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The changes to the Jobseeker payments and the lifting of the moratorium on evictions to private rentals at the end of this month is of major concern to Quantum Support Services.
Rent increases have been ‘on hold’ during COVID 19. Where previously we would have seen $5-10 increases 6 monthly or yearly, we expect to see much higher rent increases being issued come the beginning of April. Quantum has already received information from local real estates that these increases are currently being prepared. The difficulty not only lies in being able to support the large numbers of people receiving increases, but also being able to successfully challenge a number of them in the Victorian Civil and Administration Tribunal (VCAT) due to the increase being in line with the present rental market.
Cheryl Barnes, Manager of Homelessness and Support states, “Large numbers of ‘Notices to Vacate’ are being issued for rent arrears and a myriad of other reasons. We expect that Quantum will not have the resources (staff) to respond to all requests coming through to our advocacy and support programs. There will be an expected influx of referrals to come through for both private rental and Public Housing”. Quantum is already seeing an increase of such referrals.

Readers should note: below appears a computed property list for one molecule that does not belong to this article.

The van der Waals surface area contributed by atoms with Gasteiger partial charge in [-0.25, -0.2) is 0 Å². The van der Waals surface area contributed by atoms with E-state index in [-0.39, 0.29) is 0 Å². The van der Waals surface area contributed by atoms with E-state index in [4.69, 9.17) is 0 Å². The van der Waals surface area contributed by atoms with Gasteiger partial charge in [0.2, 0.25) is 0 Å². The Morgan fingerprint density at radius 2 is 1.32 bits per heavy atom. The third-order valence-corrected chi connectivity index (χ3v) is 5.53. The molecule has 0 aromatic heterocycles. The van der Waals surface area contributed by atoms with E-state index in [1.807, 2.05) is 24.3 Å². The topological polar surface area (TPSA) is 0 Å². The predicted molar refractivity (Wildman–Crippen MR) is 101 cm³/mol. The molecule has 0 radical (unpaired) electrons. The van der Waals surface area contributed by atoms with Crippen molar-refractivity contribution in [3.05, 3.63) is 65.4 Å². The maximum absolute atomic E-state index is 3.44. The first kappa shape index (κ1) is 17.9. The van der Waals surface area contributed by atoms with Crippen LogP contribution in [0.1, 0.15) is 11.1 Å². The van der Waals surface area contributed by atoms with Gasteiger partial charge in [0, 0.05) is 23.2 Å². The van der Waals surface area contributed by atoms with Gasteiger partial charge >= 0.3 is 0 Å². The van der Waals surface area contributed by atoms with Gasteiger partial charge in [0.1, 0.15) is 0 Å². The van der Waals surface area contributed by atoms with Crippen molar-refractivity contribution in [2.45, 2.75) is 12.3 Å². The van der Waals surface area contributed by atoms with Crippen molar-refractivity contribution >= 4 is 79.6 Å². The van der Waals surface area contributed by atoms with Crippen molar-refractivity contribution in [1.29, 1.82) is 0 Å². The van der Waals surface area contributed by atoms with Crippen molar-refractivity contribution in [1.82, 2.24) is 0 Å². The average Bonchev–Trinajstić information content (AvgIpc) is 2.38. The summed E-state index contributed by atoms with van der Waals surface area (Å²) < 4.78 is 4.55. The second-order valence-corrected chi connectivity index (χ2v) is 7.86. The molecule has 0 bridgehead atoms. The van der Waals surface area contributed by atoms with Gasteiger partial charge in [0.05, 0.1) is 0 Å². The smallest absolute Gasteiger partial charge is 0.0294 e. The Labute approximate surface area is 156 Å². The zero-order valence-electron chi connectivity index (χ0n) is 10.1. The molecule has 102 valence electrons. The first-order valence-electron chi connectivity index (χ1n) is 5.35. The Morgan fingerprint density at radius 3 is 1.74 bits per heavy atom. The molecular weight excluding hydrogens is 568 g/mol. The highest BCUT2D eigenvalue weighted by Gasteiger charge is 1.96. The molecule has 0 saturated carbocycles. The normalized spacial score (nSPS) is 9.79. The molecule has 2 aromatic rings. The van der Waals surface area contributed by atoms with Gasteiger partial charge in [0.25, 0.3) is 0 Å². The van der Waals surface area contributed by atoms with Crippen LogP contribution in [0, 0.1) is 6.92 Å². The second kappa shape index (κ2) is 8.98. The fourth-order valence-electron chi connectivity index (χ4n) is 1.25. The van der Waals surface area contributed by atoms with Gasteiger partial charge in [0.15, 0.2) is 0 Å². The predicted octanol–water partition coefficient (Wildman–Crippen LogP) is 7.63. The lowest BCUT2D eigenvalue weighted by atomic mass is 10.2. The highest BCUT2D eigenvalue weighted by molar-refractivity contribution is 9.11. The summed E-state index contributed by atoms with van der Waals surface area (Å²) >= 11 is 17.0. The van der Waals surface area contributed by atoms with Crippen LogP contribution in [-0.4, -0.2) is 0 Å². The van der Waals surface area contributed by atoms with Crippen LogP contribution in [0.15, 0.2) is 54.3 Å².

“Private rental properties have remained ‘not affordable’ to people with low incomes – the significant increase in rental prices, in conjunction with high demand and low stock will mean that we have only seen the tip of the iceberg in the numbers of people presenting as ‘experiencing homelessness’”.
“This is not only going to have an impact on our Baw Baw Entry point but also referrals being received by Quantum’s Homelessness Support programs. Private rental is no longer a realistic option for vulnerable and disadvantaged community members on low incomes. Public Housing currently does not have enough throughput to meet the demand of many on the waiting list”.
Cheryl has real concerns that the Homelessness sector is going to continue to undergo major impacts of high demand over the next 12 months and beyond. It is likely that the sector will have limited ability to adequately respond to this demand. This situation is amplified by having limited staff and funding to meet the increased requirement, as well as reduced options for emergency accommodation. It is feared that this situation will have a detrimental direct impact on the ability to practically and effectively assist some people experiencing homelessness that present to the service.